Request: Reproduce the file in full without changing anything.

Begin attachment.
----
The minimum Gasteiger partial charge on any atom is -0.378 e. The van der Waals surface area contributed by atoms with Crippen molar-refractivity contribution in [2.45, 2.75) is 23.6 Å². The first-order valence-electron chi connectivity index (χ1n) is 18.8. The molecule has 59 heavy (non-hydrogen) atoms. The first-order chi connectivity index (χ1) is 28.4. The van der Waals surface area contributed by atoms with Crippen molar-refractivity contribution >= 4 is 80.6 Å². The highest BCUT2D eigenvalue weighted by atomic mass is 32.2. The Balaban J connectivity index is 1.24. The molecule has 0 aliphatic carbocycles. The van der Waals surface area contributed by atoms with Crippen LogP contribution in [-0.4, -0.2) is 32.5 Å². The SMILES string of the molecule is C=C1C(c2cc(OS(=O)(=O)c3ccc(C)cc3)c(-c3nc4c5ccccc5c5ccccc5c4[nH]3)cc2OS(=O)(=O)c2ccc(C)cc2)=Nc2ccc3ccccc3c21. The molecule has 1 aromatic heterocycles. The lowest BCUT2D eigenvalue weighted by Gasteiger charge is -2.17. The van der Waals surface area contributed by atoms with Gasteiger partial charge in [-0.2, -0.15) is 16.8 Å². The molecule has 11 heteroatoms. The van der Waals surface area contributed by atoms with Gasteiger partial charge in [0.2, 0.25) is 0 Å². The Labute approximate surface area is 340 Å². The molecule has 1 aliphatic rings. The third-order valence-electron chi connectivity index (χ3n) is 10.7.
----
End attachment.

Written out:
The minimum Gasteiger partial charge on any atom is -0.378 e. The van der Waals surface area contributed by atoms with Crippen molar-refractivity contribution in [2.45, 2.75) is 23.6 Å². The first-order valence-electron chi connectivity index (χ1n) is 18.8. The molecule has 59 heavy (non-hydrogen) atoms. The first-order chi connectivity index (χ1) is 28.4. The van der Waals surface area contributed by atoms with Crippen molar-refractivity contribution >= 4 is 80.6 Å². The highest BCUT2D eigenvalue weighted by atomic mass is 32.2. The Balaban J connectivity index is 1.24. The molecule has 0 aliphatic carbocycles. The van der Waals surface area contributed by atoms with Crippen LogP contribution in [-0.4, -0.2) is 32.5 Å². The SMILES string of the molecule is C=C1C(c2cc(OS(=O)(=O)c3ccc(C)cc3)c(-c3nc4c5ccccc5c5ccccc5c4[nH]3)cc2OS(=O)(=O)c2ccc(C)cc2)=Nc2ccc3ccccc3c21. The molecule has 1 aromatic heterocycles. The lowest BCUT2D eigenvalue weighted by Gasteiger charge is -2.17. The van der Waals surface area contributed by atoms with Gasteiger partial charge in [-0.2, -0.15) is 16.8 Å². The molecule has 11 heteroatoms. The van der Waals surface area contributed by atoms with Gasteiger partial charge in [0.2, 0.25) is 0 Å². The Labute approximate surface area is 340 Å². The molecule has 1 aliphatic rings. The third-order valence-electron chi connectivity index (χ3n) is 10.7.